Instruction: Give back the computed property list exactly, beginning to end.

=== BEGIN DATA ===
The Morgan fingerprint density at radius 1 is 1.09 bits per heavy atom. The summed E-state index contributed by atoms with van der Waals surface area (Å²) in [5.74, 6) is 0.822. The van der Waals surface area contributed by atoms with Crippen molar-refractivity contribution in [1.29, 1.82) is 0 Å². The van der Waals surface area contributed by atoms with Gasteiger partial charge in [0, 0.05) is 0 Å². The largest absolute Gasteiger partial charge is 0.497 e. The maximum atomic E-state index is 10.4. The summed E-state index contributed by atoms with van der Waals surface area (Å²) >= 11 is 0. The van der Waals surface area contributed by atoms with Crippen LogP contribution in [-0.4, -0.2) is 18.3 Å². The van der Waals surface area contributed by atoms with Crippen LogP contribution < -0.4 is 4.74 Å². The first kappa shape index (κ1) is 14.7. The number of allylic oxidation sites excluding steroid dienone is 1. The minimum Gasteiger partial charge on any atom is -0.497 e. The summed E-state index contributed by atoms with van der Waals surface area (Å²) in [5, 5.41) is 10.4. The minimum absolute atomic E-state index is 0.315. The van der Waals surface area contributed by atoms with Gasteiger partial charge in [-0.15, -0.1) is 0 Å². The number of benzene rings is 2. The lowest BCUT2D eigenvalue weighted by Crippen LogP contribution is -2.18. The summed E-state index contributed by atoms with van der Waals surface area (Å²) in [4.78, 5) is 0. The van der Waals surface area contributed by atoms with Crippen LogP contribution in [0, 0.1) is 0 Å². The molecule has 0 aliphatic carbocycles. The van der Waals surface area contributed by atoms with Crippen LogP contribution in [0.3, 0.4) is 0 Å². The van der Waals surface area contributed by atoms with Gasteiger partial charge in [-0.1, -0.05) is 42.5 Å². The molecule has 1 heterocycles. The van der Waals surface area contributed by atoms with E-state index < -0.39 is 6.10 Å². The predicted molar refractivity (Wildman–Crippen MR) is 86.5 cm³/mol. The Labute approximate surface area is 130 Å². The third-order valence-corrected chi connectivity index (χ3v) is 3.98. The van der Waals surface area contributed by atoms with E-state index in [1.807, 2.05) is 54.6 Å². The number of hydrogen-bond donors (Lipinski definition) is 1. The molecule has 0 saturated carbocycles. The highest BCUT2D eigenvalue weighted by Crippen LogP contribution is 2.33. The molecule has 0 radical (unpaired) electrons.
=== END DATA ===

The Morgan fingerprint density at radius 1 is 1.09 bits per heavy atom. The summed E-state index contributed by atoms with van der Waals surface area (Å²) in [5.74, 6) is 0.822. The van der Waals surface area contributed by atoms with Crippen molar-refractivity contribution in [1.29, 1.82) is 0 Å². The van der Waals surface area contributed by atoms with Gasteiger partial charge in [0, 0.05) is 0 Å². The largest absolute Gasteiger partial charge is 0.497 e. The maximum atomic E-state index is 10.4. The summed E-state index contributed by atoms with van der Waals surface area (Å²) >= 11 is 0. The van der Waals surface area contributed by atoms with Crippen LogP contribution in [-0.4, -0.2) is 18.3 Å². The van der Waals surface area contributed by atoms with Crippen LogP contribution < -0.4 is 4.74 Å². The first kappa shape index (κ1) is 14.7. The number of allylic oxidation sites excluding steroid dienone is 1. The minimum Gasteiger partial charge on any atom is -0.497 e. The summed E-state index contributed by atoms with van der Waals surface area (Å²) in [5, 5.41) is 10.4. The minimum absolute atomic E-state index is 0.315. The van der Waals surface area contributed by atoms with Gasteiger partial charge in [-0.15, -0.1) is 0 Å². The number of benzene rings is 2. The lowest BCUT2D eigenvalue weighted by Crippen LogP contribution is -2.18. The summed E-state index contributed by atoms with van der Waals surface area (Å²) in [4.78, 5) is 0. The van der Waals surface area contributed by atoms with Crippen LogP contribution in [0, 0.1) is 0 Å². The molecule has 0 aliphatic carbocycles. The van der Waals surface area contributed by atoms with Crippen LogP contribution in [0.3, 0.4) is 0 Å². The van der Waals surface area contributed by atoms with Gasteiger partial charge in [-0.1, -0.05) is 42.5 Å². The molecule has 1 heterocycles. The van der Waals surface area contributed by atoms with E-state index < -0.39 is 6.10 Å². The predicted molar refractivity (Wildman–Crippen MR) is 86.5 cm³/mol. The Labute approximate surface area is 130 Å². The third-order valence-corrected chi connectivity index (χ3v) is 3.98. The van der Waals surface area contributed by atoms with E-state index in [1.807, 2.05) is 54.6 Å². The number of hydrogen-bond donors (Lipinski definition) is 1. The molecule has 0 saturated carbocycles. The highest BCUT2D eigenvalue weighted by Crippen LogP contribution is 2.33. The molecule has 0 radical (unpaired) electrons.